It’s not often I find a kindred spirit in a writer who loves the craft of writing, art, and the joy of travel as much as I do, but author Drēma Drudge fits that bill. Wit and a serious respect for writing and art, Drēma takes the reader on a journey into the past that delights and educates at the same time. So enjoy our little “fireside chat”, and feel free to comment or ask questions at the end. Welcome, Drēma!
Interviewed by Debbie A. McClure
Victorine features Victorine Meurent, a forgotten model/painter who posed nude for Edouard Manet’s most famous, controversial paintings such as Olympia in Paris.
What inspired you to write this novel? Why this novel now?
I was inspired by a slide in a literature class I took, The Painted Word, which was about books based on artworks. It combined two of my favorite things! The professor put some famous artwork on-screen to get our brains working, and when he showed the slide with Edouard Manet’s Olympia, the first time I’d seen it, I felt like the model had so much she wanted to say, like she had a story and she wanted me to share it. Little did I know how much she wanted to say! I certainly didn’t know she was an artist in her own right.
The position of women in the world is an evergreen topic, and Paris is a place people love reading about. What better way to bring attention to this issue of women trying to fight for their rightful place in art during the birth of Impressionism than to situate it in a time and place and with a protagonist who was a real artist that no one remembers. I believe my novel, Victorine, does this.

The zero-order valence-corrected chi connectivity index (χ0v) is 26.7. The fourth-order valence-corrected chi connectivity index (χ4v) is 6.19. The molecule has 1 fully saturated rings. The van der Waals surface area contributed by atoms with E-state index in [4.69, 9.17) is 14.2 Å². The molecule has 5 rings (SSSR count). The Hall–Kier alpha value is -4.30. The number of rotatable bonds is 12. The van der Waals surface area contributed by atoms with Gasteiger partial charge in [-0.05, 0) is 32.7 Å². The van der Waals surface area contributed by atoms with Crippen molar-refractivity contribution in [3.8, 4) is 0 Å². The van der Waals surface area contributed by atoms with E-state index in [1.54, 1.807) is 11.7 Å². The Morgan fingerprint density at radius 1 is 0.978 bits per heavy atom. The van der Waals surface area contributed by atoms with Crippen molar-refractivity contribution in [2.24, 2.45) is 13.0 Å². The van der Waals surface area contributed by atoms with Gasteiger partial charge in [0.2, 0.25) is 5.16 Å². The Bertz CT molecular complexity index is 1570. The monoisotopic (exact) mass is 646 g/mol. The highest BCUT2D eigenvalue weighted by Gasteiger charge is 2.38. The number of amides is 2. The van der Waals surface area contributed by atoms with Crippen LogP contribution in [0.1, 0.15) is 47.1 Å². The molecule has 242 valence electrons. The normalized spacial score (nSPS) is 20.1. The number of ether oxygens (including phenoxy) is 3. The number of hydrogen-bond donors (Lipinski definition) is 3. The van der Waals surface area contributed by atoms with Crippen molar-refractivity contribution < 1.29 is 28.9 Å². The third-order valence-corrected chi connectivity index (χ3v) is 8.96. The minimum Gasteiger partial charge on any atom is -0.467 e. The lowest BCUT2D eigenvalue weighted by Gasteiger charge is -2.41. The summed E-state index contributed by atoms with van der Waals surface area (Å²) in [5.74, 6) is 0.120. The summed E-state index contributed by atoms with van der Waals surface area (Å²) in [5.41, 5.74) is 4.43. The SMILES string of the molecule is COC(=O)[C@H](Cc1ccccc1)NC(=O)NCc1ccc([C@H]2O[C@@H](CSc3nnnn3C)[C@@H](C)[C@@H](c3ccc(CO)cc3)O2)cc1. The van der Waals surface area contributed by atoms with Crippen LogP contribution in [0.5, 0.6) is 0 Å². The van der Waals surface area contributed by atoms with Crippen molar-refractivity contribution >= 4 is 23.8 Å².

Was it difficult to uncover the life of this artist remembered primarily as a model?
Much more difficult than I anticipated! Not much is known about her; not much was preserved in the way of historical documents. I always say we only know a handful of facts about her. Because of that, I turned to paintings of her for clues as to who she was.
At first, I thought I would have to rely solely on paintings of her. There were many by Manet and Alfred Stevens, in particular. A few other artists had also used her as a model.
When I discovered she was also an artist, I was disappointed to learn that initially it was thought that none of her paintings survived. In 2004, one was recovered, Palm Sunday. But by the time I was writing my novel, I thought I would have to make that one do.
Are you going to write any more novels about art?
I am. Not right away, not visual art, anyway, but I have two or three in mind for the future. I’m also broadly defining art—my second novel deals with music, and that’s certainly art. I’d like to eventually write about all art forms. I think writing about dance would be the most challenging, and I like challenges, so I could see myself taking that on.
Miraculously, through digging deeply, my husband I discovered three more that are little known that have more recently been found. Most of the world doesn’t even know they exist! (If Wikipedia doesn’t know, then you know you’re onto something.)
What did you learn about your protagonist that surprised you?
I was shocked and horrified at just how little history has remembered about this woman, Victorine Meurent, who was much more than a model. She was also an accomplished artist whose work was accepted by the Paris Salon on six different occasions, but all we remember her for (if we remember her at all) is as the model who posed nude for Édouard Manet in the mid 1800s.